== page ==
Rethinking the website

Internet workshop

Participant Workshop

In its present form, the HZB website spans no fewer than 25,000 pages. Some 200 web editors from all departments of HZB are continually preparing content for their institute’s pages. The site’s gigantic size and its heavily branched structure don’t come without problems; not ever visitor finds what they are looking for. And so, the Communication department will be revamping the HZB website. The agency Goldland from Berlin is supporting HZB in this endeavour, adding its own insights from an outside perspective. “lichtblick” asked the CEO of GOLDLAND, Hans Florian Müller-Hermelink, and our online expert at HZB, Kerstin Berthold, what the most important steps will be from here. 

How is the site currently used?

Kerstin Berthold: Two thirds of the online visits are from HZB employees. They are looking for telephone numbers, info about equipment, or the menu. One third of the visits, more than 650,000 a month, are from outside. The external visitors are hugely diverse. You have the BMBF spokeswoman, for example, who needs an overview of the topics and strategy, the junior scientist who is looking for a job, or research groups who are using the infrastructures of HZB. But you also have locals and those looking to learn more about proton therapy visiting the website.

What was your first impression of the HZB website?

Hans Florian Müller-Hermelink: It’s actually a tidy, well-tended site that offers a huge amount of information and, with two million accesses per month, is very actively used. But there are a lot of menu options and different points of entry. That makes it difficult to navigate quickly.

How are you approaching the task of redesigning the website?

Berthold: Goldland has a lot of experience in working with customers to design new information architectures that are tailored to the visitors’ needs. After an initial stocktaking, Goldland and we held two workshops for HZB employees so that we can take their different viewpoints into consideration.

What did you learn from the workshops?

Müller-Hermelink: In the workshops, we defined the most important needs and requirements for the website. We are working with “personas”, as we call them. These are fictitious user types that we “flesh out” as realistically as possible in terms of what these personas are looking for on the HZB site, how technically savvy they are, whether they only use their smartphone or still prefer a desktop PC, their approximate age, their hobbies, and even their appearance. With that, we have a very vivid representation.

What you use these “personas” for?

Müller-Hermelink: With the help of these personas, we can clearly identify what content should be arranged to what technical depth at each different level. This will make the site’s architecture much clearer.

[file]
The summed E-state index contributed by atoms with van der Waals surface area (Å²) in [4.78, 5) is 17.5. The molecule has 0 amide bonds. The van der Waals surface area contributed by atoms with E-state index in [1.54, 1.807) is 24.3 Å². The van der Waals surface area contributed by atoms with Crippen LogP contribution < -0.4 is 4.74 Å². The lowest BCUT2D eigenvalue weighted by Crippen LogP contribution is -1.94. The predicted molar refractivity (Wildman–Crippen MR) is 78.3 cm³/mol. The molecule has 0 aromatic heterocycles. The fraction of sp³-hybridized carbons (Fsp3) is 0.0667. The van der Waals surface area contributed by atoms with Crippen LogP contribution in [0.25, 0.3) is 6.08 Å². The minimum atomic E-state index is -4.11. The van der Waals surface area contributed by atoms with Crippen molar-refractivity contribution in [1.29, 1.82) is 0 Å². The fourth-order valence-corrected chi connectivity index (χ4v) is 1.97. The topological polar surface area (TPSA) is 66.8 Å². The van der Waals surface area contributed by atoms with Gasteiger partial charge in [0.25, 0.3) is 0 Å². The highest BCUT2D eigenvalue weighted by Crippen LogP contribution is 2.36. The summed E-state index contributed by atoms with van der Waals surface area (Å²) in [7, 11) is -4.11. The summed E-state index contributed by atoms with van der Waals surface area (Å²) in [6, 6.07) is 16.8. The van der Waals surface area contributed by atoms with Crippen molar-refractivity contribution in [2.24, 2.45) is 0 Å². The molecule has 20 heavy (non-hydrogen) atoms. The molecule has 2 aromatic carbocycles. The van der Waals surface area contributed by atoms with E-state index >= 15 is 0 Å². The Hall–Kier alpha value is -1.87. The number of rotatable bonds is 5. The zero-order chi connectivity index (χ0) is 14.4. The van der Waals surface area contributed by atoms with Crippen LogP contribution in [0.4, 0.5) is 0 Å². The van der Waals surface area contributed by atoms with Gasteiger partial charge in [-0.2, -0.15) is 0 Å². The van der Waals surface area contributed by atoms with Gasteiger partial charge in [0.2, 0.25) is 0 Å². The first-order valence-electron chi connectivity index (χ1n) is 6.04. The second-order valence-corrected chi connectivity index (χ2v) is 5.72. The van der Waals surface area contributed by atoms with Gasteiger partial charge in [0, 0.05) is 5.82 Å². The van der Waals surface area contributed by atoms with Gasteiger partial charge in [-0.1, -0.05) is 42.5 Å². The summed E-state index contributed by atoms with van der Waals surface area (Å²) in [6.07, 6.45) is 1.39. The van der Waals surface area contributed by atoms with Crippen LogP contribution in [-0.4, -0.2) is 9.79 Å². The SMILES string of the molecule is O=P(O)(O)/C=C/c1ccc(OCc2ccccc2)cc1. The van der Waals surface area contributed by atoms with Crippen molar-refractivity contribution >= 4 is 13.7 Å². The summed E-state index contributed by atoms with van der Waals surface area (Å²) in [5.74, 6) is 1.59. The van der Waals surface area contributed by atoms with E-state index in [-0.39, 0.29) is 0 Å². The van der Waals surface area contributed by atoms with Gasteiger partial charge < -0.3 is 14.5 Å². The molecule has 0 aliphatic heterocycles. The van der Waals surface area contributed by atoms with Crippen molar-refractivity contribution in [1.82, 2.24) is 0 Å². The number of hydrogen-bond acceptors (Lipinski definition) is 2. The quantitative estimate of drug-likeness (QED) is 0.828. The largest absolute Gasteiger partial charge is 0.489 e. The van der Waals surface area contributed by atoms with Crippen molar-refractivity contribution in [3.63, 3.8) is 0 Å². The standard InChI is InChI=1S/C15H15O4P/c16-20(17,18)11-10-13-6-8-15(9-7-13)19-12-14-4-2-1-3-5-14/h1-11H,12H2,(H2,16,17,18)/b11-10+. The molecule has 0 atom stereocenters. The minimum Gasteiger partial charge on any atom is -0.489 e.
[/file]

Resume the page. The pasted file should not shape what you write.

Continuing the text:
Can you give us an example?

Müller-Hermelink: We have identified a total of eleven different personas: from Celine, who is 30 and planning her career in science, to a reviewer who quickly wants to see who has published what, to a journalist who is looking for a potential story. But, because managing eleven groups of people is difficult, we have made a very rough distinction between “strollers”, who only want to gain a quick impression, and various “experts” (employees, researchers, or industry representatives) who know quite specifically what they are looking for.

What results have emerged?

Berthold: We need to reduce the complexity in order to create clarity and orientation. For the external website, we found it makes sense to divide it into two parts: one part a picture-rich offering with reduced text for “strollers”, enough to convey the image of a modern research centre; and the other part a deliberately factual and informative site for experts. We have also decided to separate the Intranet and the external website from each other.

Is this all heading towards a new website?

Müller-Hermelink: Yes, that’s what the project team has decided is best. We are now developing an “agile” roadmap with recommendations for action. So, there won’t be a single “relaunch”, rather the renovation will take place over multiple stages because, as soon as it’s off the ground, a relaunch on its own will already be on its way to becoming obsolete. With the roadmap, we can continually apply the new experience we have gained from previous steps.

What will be the measure for whether the new website is ultimately successful?

Berthold: We’re not interested in maximising clicks. The number of users of a website has a natural limit. Certain topics may only have a handful of experts who are interested in them, but those are of course very important experts. Instead, we want the different user types to be able to find what they are looking for quickly on the new website, and to be satisfied with the experience.

Interviewed by Antonia Rötger.